A Day in the Life of a Daphnia Researcher

Please see the
publications page to read up on how host-parasite coevolution generates biological diversity. Our more recent direction is focussed on epigenetic modification and ageing:

1) Maternal and epigenetic effects on health
The condition of mothers, as determined by the environment in which they live, has strong effects on offspring development, birth weight, infection, and ageing. A familiar example of such ‘maternal effects’ in humans is the low birth weight and greater tendency towards cardiovascular disease and diabetes later in life in offspring born to mothers who were gestating during famine. In many cases, it may be that mothers directly transmit information that will improve their offspring’s survival. These are called adaptive maternal effects, and a key mechanism by which information is passed from mothers to offspring is epigenetic inheritance. This is when DNA, which encodes the information required to build an individual, is modified by the mother before it is packaged into eggs. Epigenetic modifications do not affect the sequence of the DNA, but rather represent tags on the DNA that can be removed. Thus, each generation of mothers can choose new epigenetic features to transmit. Surprisingly, we do not yet know how important epigenetic factors are for adaptive maternal effects, and thus we have little appreciation of their role in the health and resilience of populations. Thus, we are examining the maternal transfer of methylation, small RNAs and histone modifications.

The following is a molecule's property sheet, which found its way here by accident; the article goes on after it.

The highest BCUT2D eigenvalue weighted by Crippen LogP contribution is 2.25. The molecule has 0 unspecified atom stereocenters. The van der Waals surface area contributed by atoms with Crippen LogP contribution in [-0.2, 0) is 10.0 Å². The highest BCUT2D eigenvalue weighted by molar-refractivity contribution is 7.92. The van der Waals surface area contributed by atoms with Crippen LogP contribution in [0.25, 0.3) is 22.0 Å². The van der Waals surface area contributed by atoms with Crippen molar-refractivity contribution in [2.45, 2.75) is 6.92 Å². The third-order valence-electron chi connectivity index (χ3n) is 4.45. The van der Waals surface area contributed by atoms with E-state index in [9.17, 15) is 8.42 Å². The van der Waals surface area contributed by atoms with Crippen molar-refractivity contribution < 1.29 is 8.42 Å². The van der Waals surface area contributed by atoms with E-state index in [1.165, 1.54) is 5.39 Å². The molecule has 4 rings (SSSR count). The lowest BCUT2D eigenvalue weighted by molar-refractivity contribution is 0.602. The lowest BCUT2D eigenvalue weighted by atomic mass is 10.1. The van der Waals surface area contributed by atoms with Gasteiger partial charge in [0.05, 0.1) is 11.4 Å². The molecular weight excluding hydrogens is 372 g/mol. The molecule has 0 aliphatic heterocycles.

2) Caloric Restriction and Ageing
Dietary restriction (DR) has been shown to extend longevity in a wide range of organisms. One plausible adaptive explanation for this pattern is that when food availability is low, the prospects for offspring are poor, and so organisms delay reproduction until conditions improve. With delayed reproduction, resources are shifted to somatic maintenance, thereby increasing the chance of an individual surviving the period of famine.

We study the consequences of dietary restriction for ageing, reproduction and immunity. We also extend this work on DR and longevity by restricting diet in the maternal generation of the experimental animals.

The following video is a little out of date, but still awesome:

Little Lab Research in 1 Minute